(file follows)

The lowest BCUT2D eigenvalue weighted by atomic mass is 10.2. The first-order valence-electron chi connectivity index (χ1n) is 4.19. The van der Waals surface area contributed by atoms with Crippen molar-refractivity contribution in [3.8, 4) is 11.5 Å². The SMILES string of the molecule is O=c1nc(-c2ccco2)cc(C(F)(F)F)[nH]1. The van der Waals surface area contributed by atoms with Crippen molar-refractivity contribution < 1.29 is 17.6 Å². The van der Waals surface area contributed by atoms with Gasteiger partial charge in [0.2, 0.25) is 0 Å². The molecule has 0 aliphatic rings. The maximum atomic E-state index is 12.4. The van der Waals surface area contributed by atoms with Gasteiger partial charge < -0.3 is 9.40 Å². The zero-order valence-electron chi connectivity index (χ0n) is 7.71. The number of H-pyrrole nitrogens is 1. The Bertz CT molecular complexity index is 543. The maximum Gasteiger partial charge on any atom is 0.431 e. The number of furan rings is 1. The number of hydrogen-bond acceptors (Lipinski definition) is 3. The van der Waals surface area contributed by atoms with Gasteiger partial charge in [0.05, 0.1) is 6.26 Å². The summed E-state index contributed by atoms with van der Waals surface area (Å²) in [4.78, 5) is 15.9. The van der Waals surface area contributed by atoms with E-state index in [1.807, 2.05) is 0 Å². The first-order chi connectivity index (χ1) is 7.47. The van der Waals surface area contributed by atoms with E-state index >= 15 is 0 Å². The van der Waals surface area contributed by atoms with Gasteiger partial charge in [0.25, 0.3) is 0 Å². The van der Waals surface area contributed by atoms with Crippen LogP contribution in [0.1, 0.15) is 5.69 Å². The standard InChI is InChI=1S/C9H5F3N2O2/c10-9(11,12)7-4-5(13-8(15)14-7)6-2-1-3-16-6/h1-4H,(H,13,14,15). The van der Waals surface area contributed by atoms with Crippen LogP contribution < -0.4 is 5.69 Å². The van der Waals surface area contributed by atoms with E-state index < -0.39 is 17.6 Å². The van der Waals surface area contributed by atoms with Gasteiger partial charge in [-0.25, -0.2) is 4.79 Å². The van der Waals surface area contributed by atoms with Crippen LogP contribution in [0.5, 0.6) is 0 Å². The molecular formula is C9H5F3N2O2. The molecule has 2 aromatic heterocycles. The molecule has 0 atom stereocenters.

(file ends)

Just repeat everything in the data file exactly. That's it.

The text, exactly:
The lowest BCUT2D eigenvalue weighted by atomic mass is 10.2. The first-order valence-electron chi connectivity index (χ1n) is 4.19. The van der Waals surface area contributed by atoms with Crippen molar-refractivity contribution in [3.8, 4) is 11.5 Å². The SMILES string of the molecule is O=c1nc(-c2ccco2)cc(C(F)(F)F)[nH]1. The van der Waals surface area contributed by atoms with Crippen molar-refractivity contribution < 1.29 is 17.6 Å². The van der Waals surface area contributed by atoms with Gasteiger partial charge in [0.2, 0.25) is 0 Å². The molecule has 0 aliphatic rings. The maximum atomic E-state index is 12.4. The van der Waals surface area contributed by atoms with Gasteiger partial charge < -0.3 is 9.40 Å². The zero-order valence-electron chi connectivity index (χ0n) is 7.71. The number of H-pyrrole nitrogens is 1. The Bertz CT molecular complexity index is 543. The maximum Gasteiger partial charge on any atom is 0.431 e. The number of furan rings is 1. The number of hydrogen-bond acceptors (Lipinski definition) is 3. The van der Waals surface area contributed by atoms with Gasteiger partial charge in [0.05, 0.1) is 6.26 Å². The summed E-state index contributed by atoms with van der Waals surface area (Å²) in [4.78, 5) is 15.9. The van der Waals surface area contributed by atoms with E-state index in [1.807, 2.05) is 0 Å². The first-order chi connectivity index (χ1) is 7.47. The van der Waals surface area contributed by atoms with E-state index >= 15 is 0 Å². The van der Waals surface area contributed by atoms with Gasteiger partial charge in [0.25, 0.3) is 0 Å². The van der Waals surface area contributed by atoms with Crippen LogP contribution in [0.1, 0.15) is 5.69 Å². The standard InChI is InChI=1S/C9H5F3N2O2/c10-9(11,12)7-4-5(13-8(15)14-7)6-2-1-3-16-6/h1-4H,(H,13,14,15). The van der Waals surface area contributed by atoms with Crippen LogP contribution < -0.4 is 5.69 Å². The van der Waals surface area contributed by atoms with E-state index < -0.39 is 17.6 Å². The van der Waals surface area contributed by atoms with Gasteiger partial charge in [-0.25, -0.2) is 4.79 Å². The van der Waals surface area contributed by atoms with Crippen LogP contribution in [0.5, 0.6) is 0 Å². The molecular formula is C9H5F3N2O2. The molecule has 2 aromatic heterocycles. The molecule has 0 atom stereocenters.